On 22 March 2011, an announcement was made in Chicago that an additional $685 million would be used to upgrade trackage and grade crossings between Dwight and Lincoln. Construction on the improvement project began on April 5, 2011.[9]

Although much of track upgrade work was completed between 2010 and 2012, there are additional constructions including second trackage, bridge replacement and rehabilitation, drainage improvements, and grade crossings and signal improvements before the full 110 mph service can be fully operated on this route. After the completion of all required improvements on the first 15-mile segment between Dwight and Pontiac, Illinois was completed, Amtrak started the higher-speed rail service with top speeds of 110 miles per hour on that segment in November 2012. The entire section between Alton and Joliet is expected to have 110 mph operation by 2017.[8][10]

The slowest portion of the corridor is the segment between Chicago and Joliet, but improving this would require an additional $1.5 billion investment.[11]


A Lincoln Service train consists of the following:[12]


Traffic by Fiscal Year
Passenger volume Change over previous year
2007[13] 408,807
2008[13] 476,427 Increase016.54%
2009[13] 506,235 Increase06.26%
2010[14] 572,424 Increase013.07%
2011[14] 549,465 Decrease04.01%
2012[1] 597,519 Increase08.75%
2013[1] 655,465 Increase09.70%
2014[15] 633,531 Decrease03.35%

Route and station stops

The Metra Heritage Corridor commuter line uses the same route from Joliet to Union Station.

Geographic map of route
State Town/City Station Connections
Illinois Chicago Chicago Union Station(CHI) Amtrak: Blue Water, Capitol Limited, Cardinal, California Zephyr, Carl Sandburg, City of New Orleans, Empire Builder, Hiawatha Service, Hoosier State, Illini, Illinois Zephyr, Lake Shore Limited, Pere Marquette, Saluki, Southwest Chief, Texas Eagle, Wolverine, Thruway Motorcoach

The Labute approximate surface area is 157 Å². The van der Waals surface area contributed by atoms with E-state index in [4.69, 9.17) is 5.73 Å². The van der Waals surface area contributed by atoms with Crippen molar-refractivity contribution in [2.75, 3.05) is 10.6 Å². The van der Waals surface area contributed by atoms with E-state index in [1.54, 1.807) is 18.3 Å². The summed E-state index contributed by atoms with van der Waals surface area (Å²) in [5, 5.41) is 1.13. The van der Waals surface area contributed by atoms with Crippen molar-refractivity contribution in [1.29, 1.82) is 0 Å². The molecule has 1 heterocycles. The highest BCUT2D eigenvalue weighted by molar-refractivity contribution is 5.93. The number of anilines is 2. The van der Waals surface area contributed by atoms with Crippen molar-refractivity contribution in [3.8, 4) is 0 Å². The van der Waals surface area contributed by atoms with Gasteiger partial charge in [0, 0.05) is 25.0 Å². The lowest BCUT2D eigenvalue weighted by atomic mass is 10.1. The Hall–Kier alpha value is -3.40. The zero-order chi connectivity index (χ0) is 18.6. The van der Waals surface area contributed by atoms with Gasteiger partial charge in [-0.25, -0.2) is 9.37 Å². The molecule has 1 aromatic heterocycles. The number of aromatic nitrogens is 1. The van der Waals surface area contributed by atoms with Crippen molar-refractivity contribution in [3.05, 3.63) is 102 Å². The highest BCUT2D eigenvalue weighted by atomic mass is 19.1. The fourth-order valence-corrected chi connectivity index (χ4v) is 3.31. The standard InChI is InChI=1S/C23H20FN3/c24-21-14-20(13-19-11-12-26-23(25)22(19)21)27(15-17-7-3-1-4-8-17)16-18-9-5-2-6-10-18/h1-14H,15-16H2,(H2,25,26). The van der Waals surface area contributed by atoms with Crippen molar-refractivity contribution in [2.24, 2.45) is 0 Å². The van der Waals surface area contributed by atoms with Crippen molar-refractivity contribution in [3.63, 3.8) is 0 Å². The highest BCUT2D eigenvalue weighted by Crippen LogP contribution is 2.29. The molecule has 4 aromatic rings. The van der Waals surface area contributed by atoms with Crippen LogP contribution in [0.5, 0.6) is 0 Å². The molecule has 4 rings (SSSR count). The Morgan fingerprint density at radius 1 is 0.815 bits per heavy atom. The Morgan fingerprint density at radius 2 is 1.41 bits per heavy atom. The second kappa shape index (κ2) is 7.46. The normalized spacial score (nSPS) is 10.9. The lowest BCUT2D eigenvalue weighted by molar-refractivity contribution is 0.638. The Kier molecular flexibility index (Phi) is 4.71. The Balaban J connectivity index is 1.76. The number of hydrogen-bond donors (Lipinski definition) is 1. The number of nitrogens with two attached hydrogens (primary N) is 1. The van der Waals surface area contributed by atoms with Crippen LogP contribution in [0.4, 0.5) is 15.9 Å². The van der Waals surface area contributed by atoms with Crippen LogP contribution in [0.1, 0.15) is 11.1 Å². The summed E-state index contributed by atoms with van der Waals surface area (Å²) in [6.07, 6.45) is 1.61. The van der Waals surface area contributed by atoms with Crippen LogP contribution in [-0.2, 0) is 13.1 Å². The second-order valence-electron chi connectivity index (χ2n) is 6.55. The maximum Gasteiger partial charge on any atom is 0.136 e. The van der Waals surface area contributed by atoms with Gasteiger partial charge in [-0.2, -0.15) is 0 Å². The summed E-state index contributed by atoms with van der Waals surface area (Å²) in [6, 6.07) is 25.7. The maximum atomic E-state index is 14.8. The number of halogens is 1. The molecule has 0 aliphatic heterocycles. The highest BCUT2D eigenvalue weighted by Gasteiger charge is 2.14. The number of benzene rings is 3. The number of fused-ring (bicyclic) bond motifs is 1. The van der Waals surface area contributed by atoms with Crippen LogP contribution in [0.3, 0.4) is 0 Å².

CTA Buses: 1, 7, 14, 19, 20, X20, X28, 56, 60, 120, 121, 122, 123, 124, 125, 126, 128, 129, 130, 151, 156, 157, 192
Megabus: M1, M2, M3, M4, M5, M6, M7
Metra: North Central Service, Milwaukee District/North Line, Milwaukee District/West Line, BNSF Railway Line, Heritage Corridor, SouthWest Service
Summit, Illinois Summit Amtrak station(SMT) Metra: Heritage Corridor
Pace: 330
Joliet Joliet Union Station(JOL) Amtrak: Texas Eagle
Metra: Heritage Corridor, Rock Island District Line
Pace: 501, 504, 505, 507, 508, 509, 511, 832, 834
Dwight Dwight Amtrak station(DWI) none
Pontiac Pontiac Amtrak station(PON) Amtrak: Texas Eagle
Normal Bloomington-Normal station(BNL) Amtrak: Texas Eagle
Burlington Trailways: Indianapolis, IN - Burlington
Lincoln Lincoln Amtrak station(LCN) Amtrak: Texas Eagle
Springfield Springfield Amtrak station(SPI) Amtrak: Texas Eagle
Carlinville Carlinville Amtrak station(CRV) Amtrak: Texas Eagle
Alton Alton Amtrak station(ALN) Amtrak: Texas Eagle
Madison County Transit: Route 11 (Weekdays only)
Missouri St. Louis Gateway Multimodal Transportation Center(STL) Amtrak: Missouri River Runner, Texas Eagle
MetroLink: Red Line and Blue Line
MetroBus: 4, 8, 10, 11, 32, 74, 80, 94, 99, 36X, 40X, 58X, 410X, 174X
Madison County Transit: 1X, 3X, 12X, 14X, 16X, 18X

See also


  1. ^ a b c d
  2. ^
  3. ^
  4. ^ which was named in recognition of the train's passing through Illinois' capital, Springfield
  5. ^ From the pages of the Official Guide, The Green Diamond, Illinois Central Railroad, June, 1938
  6. ^
  7. ^
  8. ^ a b
  9. ^
  10. ^
  11. ^
  12. ^
  13. ^ a b c
  14. ^ a b
  15. ^

External links

  • Illinois ServiceAmtrak -